It also marks the first step toward the development of transplant-ready retinas to treat eye disorders such as retinitis pigmentosa and macular degeneration that affect millions.
“We made a complex structure consisting of many cell types,” said study leader Hans Keirstead of the Reeve-Irvine Research Center and the Sue and Bill Gross Stem Cell Research Center at UCI. “This is a major advance in our quest to treat retinal disease.”
In previous studies on spinal cord injury, the Keirstead group originated a method by which human embryonic stem cells could be directed to become specific cell types, a process called differentiation. Results of those studies are leading to the world’s first clinical trial using a stem cell-based therapy for acute spinal cord injury.
In this study, the Keirstead team utilized the differentiation technique to create the multiple cell types necessary for the retina. The greatest challenge, Keirstead said, was in the engineering. To mimic early stage retinal development, the researchers needed to build microscopic gradients for solutions in which to bathe the stem cells to initiate specific differentiation paths.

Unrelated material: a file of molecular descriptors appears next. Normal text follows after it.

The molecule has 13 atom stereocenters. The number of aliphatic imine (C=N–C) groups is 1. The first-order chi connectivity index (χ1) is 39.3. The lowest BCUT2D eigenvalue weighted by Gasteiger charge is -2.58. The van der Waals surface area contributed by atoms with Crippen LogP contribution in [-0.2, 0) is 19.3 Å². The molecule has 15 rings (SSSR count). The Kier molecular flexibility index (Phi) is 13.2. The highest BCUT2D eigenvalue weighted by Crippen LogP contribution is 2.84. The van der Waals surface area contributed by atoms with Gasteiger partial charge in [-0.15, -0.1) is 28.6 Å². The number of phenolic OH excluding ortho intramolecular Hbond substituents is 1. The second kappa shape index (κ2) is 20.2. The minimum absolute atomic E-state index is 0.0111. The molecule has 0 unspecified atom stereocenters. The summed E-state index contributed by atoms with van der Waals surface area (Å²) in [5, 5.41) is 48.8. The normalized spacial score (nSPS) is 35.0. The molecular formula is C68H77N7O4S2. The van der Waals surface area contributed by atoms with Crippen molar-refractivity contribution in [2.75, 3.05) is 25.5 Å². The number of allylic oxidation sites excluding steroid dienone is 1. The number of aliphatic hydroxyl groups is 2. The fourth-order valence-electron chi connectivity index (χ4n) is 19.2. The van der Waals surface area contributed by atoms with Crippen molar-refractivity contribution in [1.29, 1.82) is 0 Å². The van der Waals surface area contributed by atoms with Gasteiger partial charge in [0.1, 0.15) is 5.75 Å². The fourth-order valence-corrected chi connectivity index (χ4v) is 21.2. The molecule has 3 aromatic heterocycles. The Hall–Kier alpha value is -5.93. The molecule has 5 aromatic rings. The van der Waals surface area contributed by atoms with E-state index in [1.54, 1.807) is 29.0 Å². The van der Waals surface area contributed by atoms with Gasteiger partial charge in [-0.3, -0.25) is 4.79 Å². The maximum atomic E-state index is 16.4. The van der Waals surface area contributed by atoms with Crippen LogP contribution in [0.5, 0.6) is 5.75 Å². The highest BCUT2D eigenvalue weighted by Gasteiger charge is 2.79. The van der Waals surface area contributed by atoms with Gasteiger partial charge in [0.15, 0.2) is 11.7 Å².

“Creating this complex tissue is a first for the stem cell field,” Keirstead said. “Dr. Gabriel Nistor in our group addressed a really interesting scientific problem with an engineering solution, showing that gradients of solutions can create complex stem cell-based tissues.”
The retina is the inside back layer of the eye that records the images a person sees and sends them via the optic nerve from the eye to the brain. Retinal diseases are particularly damaging to sight. More than 10 million Americans suffer from macular degeneration, the leading cause of blindness in people over 55. About 100,000 have retinitis pigmentosa, a progressive, genetic disorder that usually manifests in childhood.
“What’s so exciting with our discovery,” Keirstead said, “is that creating transplantable retinas from stem cells could help millions of people, and we are well on the way.”
The UCI researchers are testing the early-stage retinas in animal models to learn how much they improve vision. Positive results would lead to human clinical trials.
The study appears online in the Journal of Neuroscience Methods. Nistor, Magdalene J. Seiler, Fengrong Yan and David Ferguson contributed to the effort, supported by The Lincy Foundation and private donations to the Keirstead group.
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